3 years ago
Reply to  Captn John

Actually, the cotton gin basically saved slavery, since it made cotton a commercial crop. Cotton is a labor-intensive crop, only commercially viable with slavery — or machines.

Sharon (@guest_86859)
3 years ago
Reply to  Captn John

If you read the individual constitutions of the Confederate states, they all include the right to own slaves. I don’t believe taxation without representation was an issue – that was the Revolutionary War. The Confederate commanders were actually traitors to the USA as they swore an oath when they were commissioned in the US Army. If you are referring to Sherman’s March to the sea, Gen. Grant did not pull out of a losing battle to join him. He was occupied at Petersburg, which led to the surrender at Appomattox.

John (@guest_86476)
3 years ago

I believe KOA missed the boat on this one. All campgrounds should ban all flags except the US, or other country that you are a citizen of. Nothing other than a country.

Jeanne D (@guest_86454)
3 years ago

Bill T commented, “Before taking offence ask yourselves, if the camper next to you is flying the LGBTQ, Iron Jack or any other flag, is it physically affecting you personally or preventing you from enjoying your stay?”
This is an excellent point. My answer on several occasions has been, “yes.” When I see a Confederate or militia flag in a campground I feel the fear in my whole body. My heart rate increases, my anxiety level goes up, and I immediately start a plan for how I will avoid being in the same place at the same time as these campers. I avoid eye contact. I don’t go down their row. I try to make myself invisible. I fear nasty remarks, mean glares, fear for my safety, and, ultimately, fear the guns I’m pretty sure they carry.
Irrational, you might say. Overwrought. Maybe so, but this is my physical reaction and, yes, it does prevent me from enjoying my stay.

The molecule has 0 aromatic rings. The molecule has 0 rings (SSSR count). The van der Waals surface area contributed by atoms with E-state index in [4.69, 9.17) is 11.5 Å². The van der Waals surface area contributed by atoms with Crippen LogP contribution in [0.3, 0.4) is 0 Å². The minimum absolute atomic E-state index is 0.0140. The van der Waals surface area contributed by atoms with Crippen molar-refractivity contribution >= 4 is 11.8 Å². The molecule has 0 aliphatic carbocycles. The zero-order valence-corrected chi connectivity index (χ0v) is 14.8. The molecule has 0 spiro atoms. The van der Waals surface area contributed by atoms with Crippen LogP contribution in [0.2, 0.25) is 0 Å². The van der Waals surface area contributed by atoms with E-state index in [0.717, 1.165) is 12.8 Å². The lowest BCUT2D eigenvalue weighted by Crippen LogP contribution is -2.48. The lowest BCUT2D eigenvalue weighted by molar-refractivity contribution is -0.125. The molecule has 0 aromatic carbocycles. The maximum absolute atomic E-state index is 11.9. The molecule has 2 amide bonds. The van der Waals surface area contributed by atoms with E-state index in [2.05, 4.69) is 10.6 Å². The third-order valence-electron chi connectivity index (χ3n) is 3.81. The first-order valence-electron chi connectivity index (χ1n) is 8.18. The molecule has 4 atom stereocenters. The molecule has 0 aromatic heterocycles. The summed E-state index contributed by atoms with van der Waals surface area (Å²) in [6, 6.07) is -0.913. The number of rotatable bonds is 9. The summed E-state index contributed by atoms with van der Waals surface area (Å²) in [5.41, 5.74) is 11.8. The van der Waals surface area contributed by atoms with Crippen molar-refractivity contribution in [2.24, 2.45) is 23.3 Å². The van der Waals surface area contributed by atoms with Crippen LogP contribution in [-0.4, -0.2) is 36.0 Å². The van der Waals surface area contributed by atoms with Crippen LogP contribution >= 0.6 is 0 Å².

I’m a 68 year old white woman who just happens to be gay.

wanderer (@guest_86434)
3 years ago

Yes, free speech is a dilemma, one man’s truth is another man’s insult.

But, for a campground owner, I don’t see the dilemma. It’s your property, fly whatever flag you want at the front gate or office.

But at the sites, I see no problem with banning confederate flags, or any other flags. Because, they make black people feel unwelcome, plain and simple. And they signal to everyone else ‘this is a right-wing park, and we will bully you into accepting our ideas or moving on’.

Campers are used to long lists of ‘you can’t do that here’ and I for one would welcome a no-flag rule. When I’m taking a peaceful walk around a park enjoying the birds I honestly don’t want to see your opinions, banners, or points of pride flapping in my face 24/7.

Roy Ellithorpe (@guest_86790)
3 years ago
Reply to  wanderer

Just curious, have you ALWAYS felt that way, or just the last few years?

Michael (@guest_86889)
3 years ago
Reply to  wanderer

Just curious, you say the Confederate flag makes black people feel unwelcome. No doubt it makes some black people feel unwelcome, others couldn’t care less. Would your attitude be the same if blacks told you that NOT flying the BLM flag made black people feel uncomfortable? Making one person’s perogatives subject to another persons feelings is a dangerous game. And it is always the fashionable opinion which is allowed to silence the unfashionable. Slavery, for instance, was fashionable for thousands of years. Its for this simple reason that our forefathers developed certain principles like free speech and fundamental rights that could not be repealed by a vote, or a law, or a mob. Those are pretty good ideas for citizens to follow as well as government.

Mike Hancock (@guest_86431)
3 years ago

I am from Texas, and see lots of Confederate flags and Confederate statues. First I would point out an obvious misunderstanding of the concept of freedom of speech. Freedom of speech relates to the government’s power to limit the freedom. It has no relevance in this discussion at all. It is your website, consortium all you want and let readers how to respond.

We erect statues to those that we revere. We should not have statues respecting traitors.

Michael (@guest_86890)
3 years ago
Reply to  Mike Hancock

This is a silly argument. Its like arguing that employers should not respect freedom of religion of their employees because the 1st Amendment applies to government. Yes, of course it does. And respecting freedom of religion is a pretty darn good idea for employers, too.

Sherry (@guest_86416)
3 years ago